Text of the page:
Steven Cheshire's British Butterflies
British Butterflies: Species: Species Account - The High Brown Fritillary:
High Brown Fritillary
Argynnis adippe (Denis & Schiffermüller, 1775)

High Brown Fritillary egg.
ova
  High Brown Fritillary caterpillar.
larva
  High Brown Fritillary chrysalis
pupa
High Brown Fritillary
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Nomenclature
Insecta: Lepidoptera : Family Nymphalidae: Subfamily Heliconiinae : Genus Argynnis: Species adippe:
Description
The High Brown Fritillary is a large powerful butterfly. The wings are orange with black markings similar to several related fritillaries especially the Dark Green Fritillary. It is usually seen in sunshine flying swiftly over bracken and other low vegetation in woodland clearings. On cloudy days, they have the habit of retreating to the top of trees when the sun goes in.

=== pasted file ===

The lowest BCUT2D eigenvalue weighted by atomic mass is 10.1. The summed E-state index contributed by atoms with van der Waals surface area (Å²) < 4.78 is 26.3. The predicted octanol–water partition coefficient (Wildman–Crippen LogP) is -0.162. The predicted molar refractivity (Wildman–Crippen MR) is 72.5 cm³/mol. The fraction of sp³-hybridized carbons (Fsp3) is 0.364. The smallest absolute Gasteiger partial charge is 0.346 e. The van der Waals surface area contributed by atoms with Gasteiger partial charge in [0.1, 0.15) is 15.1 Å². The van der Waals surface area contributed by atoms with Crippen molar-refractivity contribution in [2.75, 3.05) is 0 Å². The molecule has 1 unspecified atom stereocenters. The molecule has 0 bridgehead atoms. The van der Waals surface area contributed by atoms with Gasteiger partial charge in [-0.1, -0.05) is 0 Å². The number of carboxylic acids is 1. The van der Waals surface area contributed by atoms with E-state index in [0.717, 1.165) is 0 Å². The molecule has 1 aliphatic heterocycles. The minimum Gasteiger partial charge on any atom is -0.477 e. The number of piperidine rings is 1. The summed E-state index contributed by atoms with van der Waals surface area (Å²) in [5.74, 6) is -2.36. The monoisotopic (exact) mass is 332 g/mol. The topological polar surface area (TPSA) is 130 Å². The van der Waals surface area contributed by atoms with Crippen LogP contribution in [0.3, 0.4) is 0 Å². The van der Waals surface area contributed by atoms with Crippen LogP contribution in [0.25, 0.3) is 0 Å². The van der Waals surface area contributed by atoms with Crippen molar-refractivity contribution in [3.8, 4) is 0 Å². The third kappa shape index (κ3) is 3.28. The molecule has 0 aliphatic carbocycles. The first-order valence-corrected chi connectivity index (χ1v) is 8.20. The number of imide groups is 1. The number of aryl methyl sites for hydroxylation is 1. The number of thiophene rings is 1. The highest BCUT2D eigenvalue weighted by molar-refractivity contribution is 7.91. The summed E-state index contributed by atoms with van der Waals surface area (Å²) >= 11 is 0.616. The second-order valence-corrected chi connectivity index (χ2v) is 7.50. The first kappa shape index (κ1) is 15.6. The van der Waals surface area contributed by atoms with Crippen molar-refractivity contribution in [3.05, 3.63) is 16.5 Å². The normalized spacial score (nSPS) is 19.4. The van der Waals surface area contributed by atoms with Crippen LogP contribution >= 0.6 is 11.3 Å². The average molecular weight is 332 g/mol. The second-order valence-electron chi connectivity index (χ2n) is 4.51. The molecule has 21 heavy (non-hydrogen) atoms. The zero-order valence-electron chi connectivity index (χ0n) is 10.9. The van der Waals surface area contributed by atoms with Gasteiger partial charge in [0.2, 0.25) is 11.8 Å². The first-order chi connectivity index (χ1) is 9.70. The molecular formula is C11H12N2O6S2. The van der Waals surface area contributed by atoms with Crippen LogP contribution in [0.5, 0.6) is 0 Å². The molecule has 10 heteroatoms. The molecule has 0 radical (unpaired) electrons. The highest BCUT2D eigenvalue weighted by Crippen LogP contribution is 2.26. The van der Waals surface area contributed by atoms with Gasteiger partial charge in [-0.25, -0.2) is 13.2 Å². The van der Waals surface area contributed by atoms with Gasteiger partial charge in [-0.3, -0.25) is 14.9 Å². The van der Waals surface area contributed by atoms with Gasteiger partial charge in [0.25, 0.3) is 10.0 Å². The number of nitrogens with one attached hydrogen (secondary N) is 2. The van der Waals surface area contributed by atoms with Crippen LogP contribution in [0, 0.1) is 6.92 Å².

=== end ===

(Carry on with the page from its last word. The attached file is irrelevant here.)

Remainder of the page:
In the wild, the male High Brown Fritillary is almost impossible to distinguish from the
Dark Green Fritillaries which often occurs in the same location. The High Brown Fritillary is easy to approach when feeding on flowers such as Bramble and Thistles enabling close inspection of the underside of the wings to see their distinctive markings.

The High Brown Fritillary is a Priority Species for conservation due to the continued loss of habitat and resulting drop in population.
Habitat
The High Brown Fritillary requires scrub or coppiced woodland on limestone outcrops containing bracken-dominated areas of calcareous grassland where the larval food plant occurs.